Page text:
Common Running Injuries

SIX COMMON RUNNING INJURIES

Dr. Jose A. Rivera, DPM, FABFAS

Advanced treatments offered at OrthoRegenX such as  Prolotherapy, PRP, Cold Laser, and EPAT (Extracorporeal Pulse Activation Technology) can be of great benefit in reducing inflammation and helping the body regenerate healthy tissue in patients suffering from the following common running injuries.

1. Patellofemoral Pain Syndrome (Runner’s Knee)
Approximately 13% of runners suffer from Runner’s knee pain. It is an irritation of the cartilage on the underside of the patella (kneecap) and
typically flares up during or after long runs, after extended sitting, or when descending hills or stairs.  Risk factors include excessive pronation during gait or running, weak quads, weak hip flexors, and/or weak gluteal musculature.

Treatment is directed towards rest by taking some days off, reducing your mileage by 50% or running a distance you can sustain without pain.
Incorporating a dynamic warm up with Gluteal and Hip Flexor strengthening exercises and self myofascial release techniques is important in off-loading the stress at the knee joint. Cross training and shortening your stride during running are also options to consider.

For patients with chronic symptoms, advanced therapies such as Prolotherapy, PRP, Cold Laser, and EPAT (Extracorporeal Pulse Activation Technology) are of great benefit in reducing inflammation and helping the body regenerate healthy tissue.

2. Achilles Tendonitis
Approximately 11% of runners suffer from Achilles tendonitis.  Risk factors include training errors (ie. increase in mileage too quickly, surface), tight Achilles tendon, weak calf or gluteal musculature and excessive pronation.

Treatment is directed towards rest by taking some days off, reducing your mileage by 50% or running a distance you can sustain without pain.
Incorporating a dynamic warm up with Gluteal strengthening exercises, self myofascial release techniques, and eccentric stretching exercises is also important in the recovery. Cross training and shortening your stride during running are also options to consider.  Immobilization may be required depending on severity and chronic nature of symptoms.

3. Plantar Fasciitis (Heel Pain)
Approximately 15% of runners suffer from Plantar Fasciitis.  Risk factors include excessive pronation, training factors (ie. increase in mileage too quickly), weak core musculature and history of low back pain, and tight calf musculature.

Treatment is directed towards rest by taking some days off, reducing your mileage by 50% or running a distance you can sustain without pain.
Incorporating a dynamic warm up with Core strengthening exercises, self myofascial release techniques, and eccentric stretching of calf musculature exercises is also important in the recovery. Cross training and shortening your stride during running are also options to consider. Over the counter orthotics may be used as a temporary method to off-load the plantar fascia.  Immobilization may be required depending on severity and chronic nature of symptoms.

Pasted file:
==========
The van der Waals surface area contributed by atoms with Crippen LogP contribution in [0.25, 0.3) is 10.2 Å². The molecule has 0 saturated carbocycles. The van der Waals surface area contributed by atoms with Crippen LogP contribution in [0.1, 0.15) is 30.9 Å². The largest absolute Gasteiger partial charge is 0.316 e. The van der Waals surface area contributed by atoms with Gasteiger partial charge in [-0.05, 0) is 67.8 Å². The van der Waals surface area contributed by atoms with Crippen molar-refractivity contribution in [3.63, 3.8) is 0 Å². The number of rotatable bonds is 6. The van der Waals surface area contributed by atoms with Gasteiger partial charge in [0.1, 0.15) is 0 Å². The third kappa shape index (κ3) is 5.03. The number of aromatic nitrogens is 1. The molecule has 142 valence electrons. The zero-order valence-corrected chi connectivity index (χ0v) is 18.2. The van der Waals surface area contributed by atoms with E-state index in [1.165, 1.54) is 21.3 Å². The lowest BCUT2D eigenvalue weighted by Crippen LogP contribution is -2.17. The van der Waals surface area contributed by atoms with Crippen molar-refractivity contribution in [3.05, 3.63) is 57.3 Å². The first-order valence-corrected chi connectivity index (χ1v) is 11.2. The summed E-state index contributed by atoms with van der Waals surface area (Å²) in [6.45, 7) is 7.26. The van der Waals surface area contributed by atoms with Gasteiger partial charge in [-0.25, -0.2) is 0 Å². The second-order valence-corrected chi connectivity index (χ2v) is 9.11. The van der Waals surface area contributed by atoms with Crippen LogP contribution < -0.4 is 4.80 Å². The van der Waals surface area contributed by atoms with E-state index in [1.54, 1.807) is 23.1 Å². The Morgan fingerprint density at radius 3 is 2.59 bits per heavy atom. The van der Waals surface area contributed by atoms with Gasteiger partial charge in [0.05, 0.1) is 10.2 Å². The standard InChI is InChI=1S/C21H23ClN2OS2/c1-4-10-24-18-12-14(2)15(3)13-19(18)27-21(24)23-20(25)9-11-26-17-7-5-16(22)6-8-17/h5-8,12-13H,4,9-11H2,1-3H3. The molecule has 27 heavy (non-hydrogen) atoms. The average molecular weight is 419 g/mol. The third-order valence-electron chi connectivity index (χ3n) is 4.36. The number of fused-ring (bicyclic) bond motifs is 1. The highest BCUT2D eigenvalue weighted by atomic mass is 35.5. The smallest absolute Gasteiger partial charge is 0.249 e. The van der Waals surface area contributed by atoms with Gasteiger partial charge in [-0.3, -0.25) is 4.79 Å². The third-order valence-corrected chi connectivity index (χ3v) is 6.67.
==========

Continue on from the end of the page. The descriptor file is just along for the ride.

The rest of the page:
4. Shin Splints (Medial Tibial Stress Syndrome)
Approximately 15% of runners suffer from Shin Splints.  Common in beginner runners or when undertaking a new training program.  Risk factors include runners with very low arches, training factors, and shoes with poor support.

Treatment is directed towards rest by taking some days off, reducing your mileage by 50% or running a distance you can sustain without pain.
Incorporating a dynamic warm up with Core strengthening exercises and self myofascial release techniques is also important in the recovery.  Over the counter orthotics may be used as a temporary method to off-load the lower leg musculature .  Supportive shoes with anti-pronator bar may be considered.

5. Illiotibial Band Syndrome (IT Band)
Approximately 12% of runners suffer from IT Band Syndrome.  It is characterized by pain along the outside of the thigh running from hip to the outside of the knee.  Risk factors include weak gluteal muscles, weak hip abductor muscles, and weak hip flexor musculature.

Treatment is directed towards rest by taking some days off, reducing your mileage by 50% or running a distance you can sustain without pain.
Incorporating a dynamic warm up with Gluteal and Hip strengthening exercises and self myofascial release techniques is also important in the recovery.

6. Stress Fracture
Approximately 6% of runners suffer from stress fractures.  It is more common in females than males with approximately 13% of female runners developing stress fractures.  It is most common in metatarsals of the foot, heel, and tibia.  Common risk factor in all populations includes increasing mileage/training too quickly.  Specific risk factors in the female population include nutritional factors (insufficient Vitamin D, Calcium levels), decreased bone density and low estrogen levels.

Treatment is directed towards avoiding all high impact exercise and immobilization.  It usually requires immobilization in a walking boot or use of a rigid sole shoe.  Recovery time usually involves a 4-6 week period prior to being able to return to running activities.

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